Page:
I have never written a book review, but because I loved this book by so much, I am inspired to write this.
Dani Shapiro grew up as an only child in an orthodox Jewish home in New Jersey. Her reserved, devout father died in a tragic car accident when she was 23 leaving behind more questions than there would ever be answers. Her relationship with her mother was complicated and tragic right up until her death of brain cancer when Shapiro was in her early 40’s. Early on, Dani splintered off from her Jewish upbringing, finding refuge, sanctuary and community in various places including her yoga mat and church basements attending AA meetings (although not an alcoholic).
She became a New York Times best-selling author, a wife, and like so many of us, got busy numbing herself stacking up accomplishments and material accoutrement.
Then she had a son, and also like so many of us, was changed forever. When her son, Jacob, was only months old, he was diagnosed with an extremely rare and likely debilitating condition called Infantile Spasms. Strangely, it is a rare condition of which I am partially familiar.
When Brooke was eight months old she developed a strange tick on her right side. It looked like she was bringing her right shoulder and her right ear together in a sudden, involuntary movement. Within hours of showing her pediatrician a video, I was at the hospital distracting my daughter with a dusty, leftover stash of rickety toys while they pasted a rainbow of electrodes to her baby-fine hair. Between the two appointments, I frantically Googled “Infant Seizures.” That is when I became familiar Infantile Spasms, which was the most tragic of all possible outcomes.
There is no definitive cure for IS although experimental treatments do exist. If IS is not treated immediately and effectively, it can erase your child from their own mind leaving irreversible brain-damaged. The probability of surviving Infantile Spasms without severe neurological impairment is 15%.
Our Pediatric Neurologist said he would call us as soon as he got the results, “no matter what time.” In our case, it was 7pm on a Friday night. To say I was afraid, feels wholly inadequate. I don’t think I took in, or let out a full breath that day. I busied myself. I chewed my lips and watched her and the clock like only a mother sensing trouble can.
We got the call and it was good, not IS.
But Shapiro and her husband received the opposite diagnosis. Through more than a year of intense monitoring and precise administration of an experimental medication, Jacob survived IS with a few developmental delays that he would eventually overcome.
Of all the tragedy and uncertainty Shapiro endured up until that point, it was this experience that felt like the locus of the book– the principal reason for the deliberate search for what she believes. Against such infinitesimal odds, why had this happened? Furthermore, why did Jacob survive? What would she tell her son when he was older? How could she tell him anything if she didn’t know herself?
Not one of us is immune these switchback moments of life. The moment when the horizon comes into view, but suddenly you are forced to take the path leading in the opposite direction. This disorientation leaves us looking behind us, yet forced to keep moving forward.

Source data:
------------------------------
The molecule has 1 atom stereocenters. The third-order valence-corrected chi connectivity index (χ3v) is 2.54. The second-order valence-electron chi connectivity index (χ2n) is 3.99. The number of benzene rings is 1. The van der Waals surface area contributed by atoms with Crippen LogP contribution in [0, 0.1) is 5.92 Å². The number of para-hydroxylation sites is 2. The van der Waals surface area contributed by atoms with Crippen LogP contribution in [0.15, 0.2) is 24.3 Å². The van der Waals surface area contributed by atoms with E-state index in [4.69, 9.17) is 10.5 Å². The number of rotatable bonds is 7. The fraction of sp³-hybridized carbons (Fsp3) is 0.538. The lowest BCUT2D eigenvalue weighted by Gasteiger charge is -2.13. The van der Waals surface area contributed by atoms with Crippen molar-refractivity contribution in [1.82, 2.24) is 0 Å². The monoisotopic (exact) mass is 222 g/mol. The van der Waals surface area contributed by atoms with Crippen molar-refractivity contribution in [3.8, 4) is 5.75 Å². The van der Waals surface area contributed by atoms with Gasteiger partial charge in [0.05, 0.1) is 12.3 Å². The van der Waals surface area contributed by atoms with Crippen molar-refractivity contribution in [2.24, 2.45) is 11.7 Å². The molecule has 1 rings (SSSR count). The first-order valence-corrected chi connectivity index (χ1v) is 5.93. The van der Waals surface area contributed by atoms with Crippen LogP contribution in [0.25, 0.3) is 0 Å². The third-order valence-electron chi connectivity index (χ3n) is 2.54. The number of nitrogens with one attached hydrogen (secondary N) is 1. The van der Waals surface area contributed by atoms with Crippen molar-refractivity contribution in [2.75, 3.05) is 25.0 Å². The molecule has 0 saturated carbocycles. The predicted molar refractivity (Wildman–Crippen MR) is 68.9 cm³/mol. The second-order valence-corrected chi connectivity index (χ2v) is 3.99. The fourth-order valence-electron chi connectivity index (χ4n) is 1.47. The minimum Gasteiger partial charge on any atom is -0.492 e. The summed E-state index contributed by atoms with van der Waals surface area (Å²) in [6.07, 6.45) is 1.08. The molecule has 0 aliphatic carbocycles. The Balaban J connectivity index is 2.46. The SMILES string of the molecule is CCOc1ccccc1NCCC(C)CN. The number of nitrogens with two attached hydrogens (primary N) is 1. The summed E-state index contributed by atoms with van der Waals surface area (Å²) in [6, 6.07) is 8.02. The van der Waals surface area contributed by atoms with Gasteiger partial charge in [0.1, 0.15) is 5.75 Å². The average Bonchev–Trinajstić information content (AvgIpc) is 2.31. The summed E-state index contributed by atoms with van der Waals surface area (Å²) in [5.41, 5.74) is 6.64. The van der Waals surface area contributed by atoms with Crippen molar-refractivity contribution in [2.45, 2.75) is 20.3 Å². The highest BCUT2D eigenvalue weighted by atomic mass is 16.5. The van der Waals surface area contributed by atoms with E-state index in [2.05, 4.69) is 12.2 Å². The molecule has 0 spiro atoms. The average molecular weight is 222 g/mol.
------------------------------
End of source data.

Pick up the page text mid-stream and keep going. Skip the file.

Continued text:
Ultimately, it is a reality we all face, the recognition that life is fragile, potentially tragic, and definitely out of our control. If we’re lucky, it is faith that shores us up against the storms. Belief becomes our safety net; religion our life-line, and for many, finding a community of like-minded people to help weather the worst of it. When you are a renounced orthodox Jew, a itinerate yogi and a non-alcoholic member of AA, where do go? What do you do? How do you define your beliefs?
Shapiro finds the closest thing to answers in the small spaces between all these things–in the moments of awareness brought on by daily rituals, mindfulness and setting intentions.
She is Jewish, but reads Buddha’s teachings to her son. She finds refuge in the practice of daily meditation, but also at synagogue on Friday evenings. She finds solace on her yoga mat and also in the mezuzah hanging to the right of her front door. She finds community in reading the Torah with a Rabbi, or in watching the leaves turn colors outside her window.
In the end, it is always a practice, a never-ending journey in finding peace in a world full of split second sorrows– creating meaning in a fraction of a second of breath and the seemingly inconsequential gestures of ritual and repetition, because they are reminders of the only thing that is… our intricate connection to each other in this solitary moment in time.
Life will always be switching back on us, each corner producing a new set of questions and rarely will there one answer for them all, more often than not, there are no answers. It is on this precipice of uncertainty and fear that we all must learn to find solace, refuge and community without closing our eyes to the view.
Because even when you’re afraid, especially when you’re afraid, if you keep your eyes open, it is still beautiful sight to behold.